Yet Hrabal never signed the great documents of Czechoslovak political opposition to communism after 1968. The writer was allowed to publish and collaborate on films again after the publication of an interview in the journal Tvorba in 1975 – a conversation altered substantively by editor, and augmented with pro-regime passages not uttered by Hrabal himself.
Controversies over Hrabal's muddy politics during the 1970s were complicated further by his role as a continually vexing figure to the same authorities who once had pulped his works and forbade their publication. Some of his best prose writings of the 1970s and 1980s were smuggled out of Czechoslovakia and published (uncensored) in samizdat editions.
Aleksander Kaczorowski observes that Hrabal “hated the ideological, political boxing he had experienced all his life, not just from the communists. In fact, he recognized only aesthetic criteria; only beauty justifies the world, the existence of man, the existence of a writer. And everyone can do beauty, even the guys sitting at the beer hall.”
Yet politics often intruded in assessments of his work and character. In “November Hurricane,” Hrabal recalls a question and answer session on his U.S. tour undertaken while communism still held sway in Czechoslovakia:
Again we had Vaclav Havel, of course, and what did I have to say about the censorship, and the unjustly prosecuted and persecuted…. I responded to all these truthful, wounding questions, trying to say I was here to discuss literature, but they said literature had to reflect life, and I’d hoisted myself on my own petard when I’d said a moment ago that Truth ought to be told, whatever the cost…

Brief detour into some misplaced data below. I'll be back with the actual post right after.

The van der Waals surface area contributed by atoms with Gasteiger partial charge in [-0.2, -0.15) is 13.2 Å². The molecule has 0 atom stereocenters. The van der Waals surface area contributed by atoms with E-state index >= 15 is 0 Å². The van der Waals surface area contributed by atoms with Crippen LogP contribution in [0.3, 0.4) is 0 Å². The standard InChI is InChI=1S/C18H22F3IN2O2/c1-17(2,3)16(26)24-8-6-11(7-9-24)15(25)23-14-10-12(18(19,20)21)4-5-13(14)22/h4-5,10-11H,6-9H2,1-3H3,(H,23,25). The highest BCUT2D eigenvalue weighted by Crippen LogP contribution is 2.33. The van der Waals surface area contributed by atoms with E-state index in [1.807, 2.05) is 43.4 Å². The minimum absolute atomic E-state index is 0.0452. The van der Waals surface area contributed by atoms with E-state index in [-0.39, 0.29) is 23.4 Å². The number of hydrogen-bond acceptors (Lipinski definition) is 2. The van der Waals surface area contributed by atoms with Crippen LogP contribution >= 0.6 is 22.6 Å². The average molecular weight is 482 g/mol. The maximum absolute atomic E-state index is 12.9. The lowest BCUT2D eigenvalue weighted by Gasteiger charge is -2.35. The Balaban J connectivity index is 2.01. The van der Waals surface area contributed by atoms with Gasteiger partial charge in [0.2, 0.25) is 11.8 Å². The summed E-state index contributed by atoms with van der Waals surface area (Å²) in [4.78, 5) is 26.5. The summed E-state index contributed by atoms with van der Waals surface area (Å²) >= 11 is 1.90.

In the new atmosphere of freedom and openness after November 1989, Czech intellectuals resurrected these questions. They provoked a profound response from the writer.
"He recognized only aesthetic criteria; only beauty justifies the world, the existence of man, the existence of a writer. And everyone can do beauty, even the guys sitting at the beer hall.”
Indeed, Hrabal’s most unsparing self-assessment was delivered in a letter titled “Total Fears.” It was a piece sparked in part by an essay (“The Two Hrabals”) published in the newspaper Literární noviny by Czech novelist Ivan Klíma in 1990.
Recalling a Danish journalist’s questions about his experiences after 1968 in the essay, Hrabal writes:
My dear Danish lady, that’s the start of my little Calvary, what you call totalism, totalitarianism … and now go home, thank you for making me go over all those fears and dreads, those little totalitarities, which might just have driven me out of my wits, had it not been for this Velvet Revolution…